A lively debate took place between George Monbiot, journalist and author, and The Sustainable Food Trust over the role of sheep farming in modern agriculture, whilst leading dairy farmers and Nuffield scholars Robert Craig (Farmers Weekly Dairy Farmer of the Year) and Rob Richmond debated the production of milk from grass and bag nitrogen versus herbal leys and mob grazing.

There was also an exciting session looking at farm diversification and showing how farmers can increase their income without increasing acres or stressing their soils, plants or animals.

On Tuesday The Landworkers’ Alliance (LWA), who organised the New Generation, New ideas strand of the ORFC, held a press launch of their policy manifesto which sets out their key policy recommendations to be considered by the main political parties in the run-up to the 2015 general election including; the need for a progressive national food policy, a more equal distribution of CAP resources and support for new entrants. The manifesto is the result of personal meetings with Conservative and shadow farming ministers over the past 12 months as well as wider consultation of the LWA membership.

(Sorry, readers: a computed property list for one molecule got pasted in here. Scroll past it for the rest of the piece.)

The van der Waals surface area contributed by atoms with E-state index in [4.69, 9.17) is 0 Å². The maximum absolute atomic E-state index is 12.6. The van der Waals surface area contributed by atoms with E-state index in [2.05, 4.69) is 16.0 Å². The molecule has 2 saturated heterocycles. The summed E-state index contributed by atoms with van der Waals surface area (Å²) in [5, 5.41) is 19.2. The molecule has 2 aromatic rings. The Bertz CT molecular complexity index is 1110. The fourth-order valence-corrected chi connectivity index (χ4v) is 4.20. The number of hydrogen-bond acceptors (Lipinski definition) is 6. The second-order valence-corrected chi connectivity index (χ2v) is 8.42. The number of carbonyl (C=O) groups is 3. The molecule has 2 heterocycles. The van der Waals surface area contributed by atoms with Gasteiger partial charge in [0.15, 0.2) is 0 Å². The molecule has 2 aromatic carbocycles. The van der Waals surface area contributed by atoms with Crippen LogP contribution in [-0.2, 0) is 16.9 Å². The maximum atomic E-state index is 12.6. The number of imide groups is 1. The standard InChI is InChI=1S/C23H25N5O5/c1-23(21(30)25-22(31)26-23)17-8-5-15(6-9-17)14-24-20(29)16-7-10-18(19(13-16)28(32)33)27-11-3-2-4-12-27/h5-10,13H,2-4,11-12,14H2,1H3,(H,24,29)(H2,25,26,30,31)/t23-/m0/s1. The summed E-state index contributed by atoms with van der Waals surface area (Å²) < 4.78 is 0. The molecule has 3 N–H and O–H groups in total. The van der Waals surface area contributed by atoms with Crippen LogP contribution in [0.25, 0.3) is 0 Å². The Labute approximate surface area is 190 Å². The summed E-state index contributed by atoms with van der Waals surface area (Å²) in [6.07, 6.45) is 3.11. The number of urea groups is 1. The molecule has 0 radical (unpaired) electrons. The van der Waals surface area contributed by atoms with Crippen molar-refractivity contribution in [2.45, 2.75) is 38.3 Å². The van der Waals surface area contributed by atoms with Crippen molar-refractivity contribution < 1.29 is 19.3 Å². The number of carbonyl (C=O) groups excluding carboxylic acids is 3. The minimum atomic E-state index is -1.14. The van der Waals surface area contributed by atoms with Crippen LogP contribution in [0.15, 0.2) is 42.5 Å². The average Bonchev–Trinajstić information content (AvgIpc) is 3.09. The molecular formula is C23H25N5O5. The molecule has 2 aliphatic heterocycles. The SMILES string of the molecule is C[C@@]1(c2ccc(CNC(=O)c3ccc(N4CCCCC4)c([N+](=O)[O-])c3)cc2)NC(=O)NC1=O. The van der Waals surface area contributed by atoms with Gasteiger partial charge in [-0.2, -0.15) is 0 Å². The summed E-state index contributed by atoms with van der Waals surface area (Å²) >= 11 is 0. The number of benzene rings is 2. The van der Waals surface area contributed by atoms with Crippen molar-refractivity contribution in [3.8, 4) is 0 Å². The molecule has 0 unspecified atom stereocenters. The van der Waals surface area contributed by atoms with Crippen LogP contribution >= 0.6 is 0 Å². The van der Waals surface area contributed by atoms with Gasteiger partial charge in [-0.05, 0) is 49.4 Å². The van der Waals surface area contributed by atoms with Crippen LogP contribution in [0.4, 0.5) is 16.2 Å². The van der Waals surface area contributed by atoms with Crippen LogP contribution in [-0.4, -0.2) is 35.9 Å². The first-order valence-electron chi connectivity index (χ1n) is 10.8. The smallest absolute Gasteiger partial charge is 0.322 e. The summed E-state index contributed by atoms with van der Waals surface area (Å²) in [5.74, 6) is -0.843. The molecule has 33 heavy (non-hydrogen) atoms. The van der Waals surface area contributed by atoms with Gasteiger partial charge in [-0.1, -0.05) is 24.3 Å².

“This manifesto gives a voice to a growing number of UK farmers who feel their views are not represented by established farming unions” says Ed Hamer from the LWA, “Every single one of the recommendations we are calling for in this document can be achieved within the existing framework of the Common Agricultural Policy. All that is lacking is the political will within the UK government to support small-scale producers and ensure their livelihoods are not undermined by political bias.”